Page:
As many as 95 percent of trips in big cities could be shared with no more than a 5-minute inconvenience for riders, according to a recent report
co-authored by Carlo Ratti of MIT’s SENSEable City Lab.
Back in 2010, the Albany Times Union did some interesting reporting to delve into why New York State residents seemed incapable adopting a sharing mindset when it comes to driving. (Granted, 2010 was before the Uber craze, but even that kind of ride-hailing more often has a taxi feel than a carpooling one.) The paper’s own surveying found very few people carpooling and this article
gives a range of the unlimited excuses people can make for their lack of enthusiasm about sharing.
In conversations about mobility these days, sharing is understood as a necessary part of the solution for fixing overwhelming demand on transportation systems. Even (and especially) car companies are beginning to lean heavily on shared rides or shared vehicles as an important component in their future share of the transportation market.
While one kind of shared mobility question may still remain – will people eventually grow accustomed to sharing their private vehicles? – sharing a common, company-owned vehicle does seem to have a growing place.
“Carsharing has exploded. It’s kind of here to stay. The more there is out there, the more personal vehicles are going to be shared. Pretty soon it’s not going to make sense to have a car. It’s just going to be easier to get around without a car, so why have one?”
The numbers indeed look impressive. Car2go’s membership surpassed 2 million
in 2016. But looking more closely, those are global numbers, and people in the U.S. haven’t always behaved like those in other countries, especially when it comes to transportation. In fact, carsharing revenue in North America is expected to drop
– given faster growth in international markets – to just 23 percent of the global total by 2024. And numbers for projected U.S. growth in carsharing can be difficult
to come by
Further, think anecdotally. When I have conversations with residents of the D.C. region and mention the concept of sharing – even in a place as traffic-clogged as the nation’s capital, where there are tons of alternatives to driving alone – I get blank stares. They may as well be saying to me, “I spent $30,000 for my nice car, why would I let someone else tag along on my commute?”
Surprisingly, it appears we have little understanding regarding the fundamental question of whether or not people are even willing to share their own vehicles in the first place.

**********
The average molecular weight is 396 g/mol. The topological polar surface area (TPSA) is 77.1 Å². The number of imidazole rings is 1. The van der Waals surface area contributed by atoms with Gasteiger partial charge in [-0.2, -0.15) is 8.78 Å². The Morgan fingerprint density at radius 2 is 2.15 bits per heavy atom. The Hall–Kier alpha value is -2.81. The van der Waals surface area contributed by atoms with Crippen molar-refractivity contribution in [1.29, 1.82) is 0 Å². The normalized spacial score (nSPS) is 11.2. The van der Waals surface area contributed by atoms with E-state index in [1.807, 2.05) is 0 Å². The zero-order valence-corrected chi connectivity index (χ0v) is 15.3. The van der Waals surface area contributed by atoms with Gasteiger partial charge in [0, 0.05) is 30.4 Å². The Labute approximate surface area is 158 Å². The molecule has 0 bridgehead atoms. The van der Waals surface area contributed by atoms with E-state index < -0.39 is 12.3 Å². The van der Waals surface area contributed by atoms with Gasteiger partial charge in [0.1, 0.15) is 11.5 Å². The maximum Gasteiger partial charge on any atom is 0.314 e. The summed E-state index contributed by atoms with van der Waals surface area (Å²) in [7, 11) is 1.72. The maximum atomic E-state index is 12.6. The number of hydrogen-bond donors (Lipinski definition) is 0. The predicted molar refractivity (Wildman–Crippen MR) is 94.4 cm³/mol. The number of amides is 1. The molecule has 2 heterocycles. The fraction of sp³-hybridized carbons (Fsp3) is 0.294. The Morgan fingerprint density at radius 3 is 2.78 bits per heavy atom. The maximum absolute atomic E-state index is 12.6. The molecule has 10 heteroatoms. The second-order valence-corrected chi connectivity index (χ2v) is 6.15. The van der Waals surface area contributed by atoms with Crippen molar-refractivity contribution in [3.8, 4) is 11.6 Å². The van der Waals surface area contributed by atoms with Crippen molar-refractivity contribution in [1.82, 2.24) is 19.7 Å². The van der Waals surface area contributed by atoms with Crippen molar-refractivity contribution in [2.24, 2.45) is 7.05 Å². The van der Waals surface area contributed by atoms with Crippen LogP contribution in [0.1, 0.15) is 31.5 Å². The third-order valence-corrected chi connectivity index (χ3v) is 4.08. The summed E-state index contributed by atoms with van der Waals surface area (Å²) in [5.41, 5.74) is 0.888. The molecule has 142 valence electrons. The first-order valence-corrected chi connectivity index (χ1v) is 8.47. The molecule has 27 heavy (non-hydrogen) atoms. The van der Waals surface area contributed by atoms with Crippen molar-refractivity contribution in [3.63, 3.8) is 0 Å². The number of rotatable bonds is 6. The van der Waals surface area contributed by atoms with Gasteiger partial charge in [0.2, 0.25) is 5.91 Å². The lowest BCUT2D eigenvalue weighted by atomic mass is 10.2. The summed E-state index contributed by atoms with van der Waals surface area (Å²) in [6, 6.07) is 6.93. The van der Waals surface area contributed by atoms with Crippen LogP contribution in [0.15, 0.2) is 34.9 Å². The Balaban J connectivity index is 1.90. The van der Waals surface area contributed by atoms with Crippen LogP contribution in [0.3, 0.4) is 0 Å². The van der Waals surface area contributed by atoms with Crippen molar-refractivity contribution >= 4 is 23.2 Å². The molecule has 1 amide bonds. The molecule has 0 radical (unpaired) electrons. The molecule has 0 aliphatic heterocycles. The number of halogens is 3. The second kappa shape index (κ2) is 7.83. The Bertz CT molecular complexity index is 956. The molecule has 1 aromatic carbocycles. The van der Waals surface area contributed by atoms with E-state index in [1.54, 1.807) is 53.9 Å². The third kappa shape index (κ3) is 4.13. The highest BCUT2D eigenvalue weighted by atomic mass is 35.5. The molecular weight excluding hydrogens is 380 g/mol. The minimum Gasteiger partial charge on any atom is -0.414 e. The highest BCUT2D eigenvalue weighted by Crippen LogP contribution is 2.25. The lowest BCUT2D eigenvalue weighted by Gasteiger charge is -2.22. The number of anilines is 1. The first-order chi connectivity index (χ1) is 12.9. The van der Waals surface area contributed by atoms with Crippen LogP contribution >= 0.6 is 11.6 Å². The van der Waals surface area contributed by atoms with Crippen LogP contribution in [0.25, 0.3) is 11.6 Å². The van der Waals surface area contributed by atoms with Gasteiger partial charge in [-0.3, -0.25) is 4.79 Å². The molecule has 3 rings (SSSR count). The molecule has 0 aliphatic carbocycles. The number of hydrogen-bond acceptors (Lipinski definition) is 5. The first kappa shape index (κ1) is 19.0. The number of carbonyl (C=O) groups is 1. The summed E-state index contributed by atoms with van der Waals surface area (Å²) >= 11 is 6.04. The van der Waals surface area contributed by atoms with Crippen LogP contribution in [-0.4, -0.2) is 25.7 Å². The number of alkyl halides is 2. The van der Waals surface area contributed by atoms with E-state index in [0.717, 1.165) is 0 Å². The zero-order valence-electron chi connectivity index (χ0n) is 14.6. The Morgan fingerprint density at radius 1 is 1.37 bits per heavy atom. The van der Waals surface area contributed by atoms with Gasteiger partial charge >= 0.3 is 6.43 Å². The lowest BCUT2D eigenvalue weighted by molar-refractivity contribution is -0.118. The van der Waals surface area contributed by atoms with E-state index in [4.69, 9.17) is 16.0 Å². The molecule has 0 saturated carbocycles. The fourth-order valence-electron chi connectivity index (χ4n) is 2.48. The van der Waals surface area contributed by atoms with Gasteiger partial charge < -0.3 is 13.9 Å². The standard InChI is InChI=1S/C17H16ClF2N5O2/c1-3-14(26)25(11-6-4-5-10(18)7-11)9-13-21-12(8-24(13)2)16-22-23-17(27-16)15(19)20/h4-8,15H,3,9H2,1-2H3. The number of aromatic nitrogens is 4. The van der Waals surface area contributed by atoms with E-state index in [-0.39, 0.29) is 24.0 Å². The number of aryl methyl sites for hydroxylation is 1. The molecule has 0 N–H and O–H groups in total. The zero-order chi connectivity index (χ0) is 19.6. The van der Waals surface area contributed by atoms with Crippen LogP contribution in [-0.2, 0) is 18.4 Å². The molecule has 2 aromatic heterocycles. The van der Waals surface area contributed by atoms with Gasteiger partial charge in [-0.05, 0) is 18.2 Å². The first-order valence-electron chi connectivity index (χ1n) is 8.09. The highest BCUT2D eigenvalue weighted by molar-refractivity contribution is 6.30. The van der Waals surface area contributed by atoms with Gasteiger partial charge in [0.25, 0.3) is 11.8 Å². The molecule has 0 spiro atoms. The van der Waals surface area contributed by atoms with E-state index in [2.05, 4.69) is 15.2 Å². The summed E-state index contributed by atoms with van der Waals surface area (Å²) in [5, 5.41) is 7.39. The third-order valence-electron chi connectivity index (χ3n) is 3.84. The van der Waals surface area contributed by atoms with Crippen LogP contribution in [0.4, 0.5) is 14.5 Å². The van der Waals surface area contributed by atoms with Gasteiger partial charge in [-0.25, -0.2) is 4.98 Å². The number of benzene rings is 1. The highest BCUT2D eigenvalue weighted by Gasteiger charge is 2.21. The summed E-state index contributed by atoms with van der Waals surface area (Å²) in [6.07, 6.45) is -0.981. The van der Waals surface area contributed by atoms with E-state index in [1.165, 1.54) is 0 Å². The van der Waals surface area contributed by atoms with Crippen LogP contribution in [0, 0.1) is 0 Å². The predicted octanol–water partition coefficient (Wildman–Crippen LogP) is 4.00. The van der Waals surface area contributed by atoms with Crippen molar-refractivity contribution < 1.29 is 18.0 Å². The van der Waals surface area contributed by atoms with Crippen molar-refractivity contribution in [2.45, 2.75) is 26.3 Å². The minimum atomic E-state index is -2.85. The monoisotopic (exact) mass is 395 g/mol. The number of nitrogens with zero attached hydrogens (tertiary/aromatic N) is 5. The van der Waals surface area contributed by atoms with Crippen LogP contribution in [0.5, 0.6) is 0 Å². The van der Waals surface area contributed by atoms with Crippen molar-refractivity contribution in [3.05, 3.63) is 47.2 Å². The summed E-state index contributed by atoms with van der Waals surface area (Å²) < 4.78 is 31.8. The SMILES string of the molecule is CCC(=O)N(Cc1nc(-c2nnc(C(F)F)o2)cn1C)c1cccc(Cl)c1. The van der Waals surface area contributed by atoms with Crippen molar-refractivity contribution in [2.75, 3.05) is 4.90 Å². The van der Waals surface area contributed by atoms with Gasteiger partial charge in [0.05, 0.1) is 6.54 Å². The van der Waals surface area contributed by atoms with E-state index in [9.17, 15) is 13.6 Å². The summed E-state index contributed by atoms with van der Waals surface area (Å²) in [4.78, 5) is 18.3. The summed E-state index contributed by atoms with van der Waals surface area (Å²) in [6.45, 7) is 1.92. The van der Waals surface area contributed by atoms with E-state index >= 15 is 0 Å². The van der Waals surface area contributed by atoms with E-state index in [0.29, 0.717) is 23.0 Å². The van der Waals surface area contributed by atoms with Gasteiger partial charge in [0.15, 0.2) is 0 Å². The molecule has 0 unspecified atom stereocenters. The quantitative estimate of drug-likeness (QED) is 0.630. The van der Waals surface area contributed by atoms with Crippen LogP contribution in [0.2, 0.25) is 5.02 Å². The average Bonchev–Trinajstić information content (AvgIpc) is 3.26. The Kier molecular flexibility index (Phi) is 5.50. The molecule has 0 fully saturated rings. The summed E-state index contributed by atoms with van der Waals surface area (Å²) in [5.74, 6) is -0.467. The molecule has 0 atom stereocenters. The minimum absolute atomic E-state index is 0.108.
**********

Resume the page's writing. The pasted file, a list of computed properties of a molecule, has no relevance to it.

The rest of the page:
And if people are willing to share, is that number going up or down? Does “shared mobility” include being in a small, non-transit vehicle with strangers? The pieces of the sharing economy and shared mobility that are working fabulously – AirBnB for home rentals, bikesharing – are not shared at the same time but rather used continuously.
“I’m not sure people think about their transportation [as shared resources]” said the Shared-Use Mobility Center’s Sharon Feigon
, who also presented at ACT’s conference. “People join carsharing programs when their car is broken down, they have a major break up [in a relationship], or have just moved to a new city. They try it as temporary thing and it ends up working for them.”
She’s right: it often takes a major life change to get people to think about not just sharing, but the overall way that they move around. A brief survey from PricewaterhouseCoopers
found that, in 2015, only 44 percent of U.S. adults were familiar with the sharing economy. More specifically:
According to our data, 8 percent of all adults have participated in some form of automotive sharing. 1 percent have served as providers under this new model, chauffeuring passengers around or loaning out their car by the hour, day or week. Of all the categories we examined, this is the one in which consumers would most like to see the sharing economy succeed.
Today, many people simply don’t share their vehicles, for any number of reasons, despite the emergence of some rental-like services like GetAround
. But there is hope, because even though nobody wants to share their cars, they all want other
people to share their cars.
“Unless you raise parking prices or make it prohibitively difficult to drive, you can’t change the balance,” Feigon added. “[The Shared-Use Mobility Center is] not fixated on whether people do or don’t like to share. There is something healthy about it, given the rise of [sprawl- and auto-driven] loneliness, and land use that promotes pedestrian activity is inherently social and also involves physical activity. Setting up the conditions for that is really good.
“In my own experiences, taking the train, I catch up with people I know. And you don’t have to deal with anybody if you don’t want to. [Taking transit or sharing] can make you more accepting of different kinds of people,” she said.
Other than focusing on people who are making major life changes, one demographic Feigon suggested could be ripe for more sharing is women with school-age children, who drive the most of any category of people and make lots of short trips that conflict with the poor ways we’ve designed our communities.
“That was not the biggest category of drivers 50 years ago,” she laughed.
We often hear how technology alone won’t change behavior; rather, it takes true willingness of people. But with getting people to share, technology may currently be a helpful motivator.
Along with that hope, it’s a safe bet that more research about the willingness of people to share and, specifically, what could make them share seats in their own cars, is equally critical.
Photo, top: car2go cars parked outside of a light rail station in Austin, Texas (Lars Plougmann, Flickr, Creative Commons).